Barnes & Noble is entertaining the possibility of selling itself

Putting some feelers out.
Putting some feelers out.
Image: Reuters/Mike Blake
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Barnes & Noble wants to explore its options.

The beleaguered US book chain has announced “a formal review process to evaluate strategic alternatives” for itself—among them, it seems, a possible sale. According to a press release today (Oct. 3), “This decision follows expressions of interest from multiple parties in making an offer to acquire the Company, including from the Company’s Chairman, Leonard Riggio.”

In its annual report, released today, the company said store sales in its fiscal year were down 5.4% from the year before. Its total sales have been in steady decline since 2014:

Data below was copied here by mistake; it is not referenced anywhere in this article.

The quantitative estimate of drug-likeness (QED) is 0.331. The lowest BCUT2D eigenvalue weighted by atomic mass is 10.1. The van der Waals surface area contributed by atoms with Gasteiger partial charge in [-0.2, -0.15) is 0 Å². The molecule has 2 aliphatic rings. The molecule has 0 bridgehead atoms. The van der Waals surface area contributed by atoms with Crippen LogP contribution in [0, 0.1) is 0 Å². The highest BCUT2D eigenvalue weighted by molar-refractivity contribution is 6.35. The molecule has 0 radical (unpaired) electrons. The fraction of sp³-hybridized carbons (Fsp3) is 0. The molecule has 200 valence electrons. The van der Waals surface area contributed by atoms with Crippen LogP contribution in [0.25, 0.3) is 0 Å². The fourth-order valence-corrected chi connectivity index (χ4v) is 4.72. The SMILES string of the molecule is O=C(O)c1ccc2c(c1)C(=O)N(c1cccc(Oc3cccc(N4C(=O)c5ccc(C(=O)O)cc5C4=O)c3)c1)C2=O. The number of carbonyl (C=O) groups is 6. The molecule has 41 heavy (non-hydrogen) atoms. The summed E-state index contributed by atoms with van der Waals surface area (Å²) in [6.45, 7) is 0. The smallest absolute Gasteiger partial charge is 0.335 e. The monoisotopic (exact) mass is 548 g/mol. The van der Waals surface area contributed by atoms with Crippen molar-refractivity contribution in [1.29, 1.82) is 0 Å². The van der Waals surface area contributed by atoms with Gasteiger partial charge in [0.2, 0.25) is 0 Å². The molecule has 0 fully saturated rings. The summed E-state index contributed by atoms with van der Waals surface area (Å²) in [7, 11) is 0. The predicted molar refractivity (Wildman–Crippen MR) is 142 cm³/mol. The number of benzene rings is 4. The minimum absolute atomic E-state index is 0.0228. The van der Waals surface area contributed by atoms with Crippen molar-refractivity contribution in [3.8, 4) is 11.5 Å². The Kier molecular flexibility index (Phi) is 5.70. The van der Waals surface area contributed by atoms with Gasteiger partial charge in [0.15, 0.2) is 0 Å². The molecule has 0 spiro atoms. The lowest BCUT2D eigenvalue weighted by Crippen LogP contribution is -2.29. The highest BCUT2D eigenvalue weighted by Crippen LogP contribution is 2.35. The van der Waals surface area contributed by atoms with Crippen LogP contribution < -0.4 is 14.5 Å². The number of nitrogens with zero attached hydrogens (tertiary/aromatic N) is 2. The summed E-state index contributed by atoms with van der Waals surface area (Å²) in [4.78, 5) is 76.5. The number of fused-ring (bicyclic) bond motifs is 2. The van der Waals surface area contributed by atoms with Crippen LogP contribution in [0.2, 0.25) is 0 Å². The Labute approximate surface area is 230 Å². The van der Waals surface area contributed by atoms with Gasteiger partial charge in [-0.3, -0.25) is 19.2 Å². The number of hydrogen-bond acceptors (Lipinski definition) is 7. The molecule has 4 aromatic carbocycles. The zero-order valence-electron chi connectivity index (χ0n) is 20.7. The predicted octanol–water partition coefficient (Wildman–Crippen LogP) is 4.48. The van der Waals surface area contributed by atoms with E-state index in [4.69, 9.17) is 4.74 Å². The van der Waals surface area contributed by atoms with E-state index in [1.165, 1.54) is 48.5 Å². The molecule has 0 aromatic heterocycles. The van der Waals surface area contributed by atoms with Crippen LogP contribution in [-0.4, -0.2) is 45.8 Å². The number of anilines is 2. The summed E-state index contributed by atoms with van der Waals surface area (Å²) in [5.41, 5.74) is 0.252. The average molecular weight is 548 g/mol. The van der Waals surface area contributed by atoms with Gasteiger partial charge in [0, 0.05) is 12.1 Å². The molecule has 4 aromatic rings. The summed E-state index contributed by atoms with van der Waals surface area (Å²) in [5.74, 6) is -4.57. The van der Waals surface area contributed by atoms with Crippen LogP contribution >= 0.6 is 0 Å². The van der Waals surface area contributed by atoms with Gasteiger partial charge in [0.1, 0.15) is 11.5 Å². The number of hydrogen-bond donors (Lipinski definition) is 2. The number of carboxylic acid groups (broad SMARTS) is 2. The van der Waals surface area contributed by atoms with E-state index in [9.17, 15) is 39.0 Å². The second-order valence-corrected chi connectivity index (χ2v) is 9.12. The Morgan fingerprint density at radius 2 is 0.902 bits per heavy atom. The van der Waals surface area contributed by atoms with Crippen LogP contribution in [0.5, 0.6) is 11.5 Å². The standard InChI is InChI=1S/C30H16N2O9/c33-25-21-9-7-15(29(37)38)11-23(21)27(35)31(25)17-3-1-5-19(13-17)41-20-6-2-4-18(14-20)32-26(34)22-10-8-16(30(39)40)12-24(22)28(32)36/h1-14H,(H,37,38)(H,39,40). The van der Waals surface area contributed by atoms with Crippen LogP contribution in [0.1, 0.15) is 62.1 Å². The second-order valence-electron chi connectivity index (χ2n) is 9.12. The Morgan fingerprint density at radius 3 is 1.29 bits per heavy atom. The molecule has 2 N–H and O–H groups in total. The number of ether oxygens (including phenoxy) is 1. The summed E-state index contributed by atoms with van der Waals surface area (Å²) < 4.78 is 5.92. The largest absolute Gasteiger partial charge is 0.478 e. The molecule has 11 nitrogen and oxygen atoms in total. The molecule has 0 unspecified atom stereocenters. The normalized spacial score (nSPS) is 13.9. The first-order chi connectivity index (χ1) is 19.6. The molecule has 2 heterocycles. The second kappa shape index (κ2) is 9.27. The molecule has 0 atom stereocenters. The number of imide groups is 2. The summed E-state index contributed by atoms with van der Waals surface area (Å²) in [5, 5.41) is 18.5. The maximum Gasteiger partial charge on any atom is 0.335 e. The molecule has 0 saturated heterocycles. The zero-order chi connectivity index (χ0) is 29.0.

As a bookseller, B&N has struggled on the one hand to keep up with the speed and ubiquity of Amazon, and on the other, to attract people to stores the way small, local indies have. It’s also suffered from the decline of US shopping malls. In the last earnings call, Riggio, the B&N founder and chair, said the company still needs to figure out new store sizes and layouts, and that its recent venture into restaurants was not successful.

B&N’s leadership has been flailing as well; the company abruptly fired CEO Demos Parneros after less than 15 months on the job. In August, Parneros sued B&N for wrongful termination, publicly attacking Riggio in the process.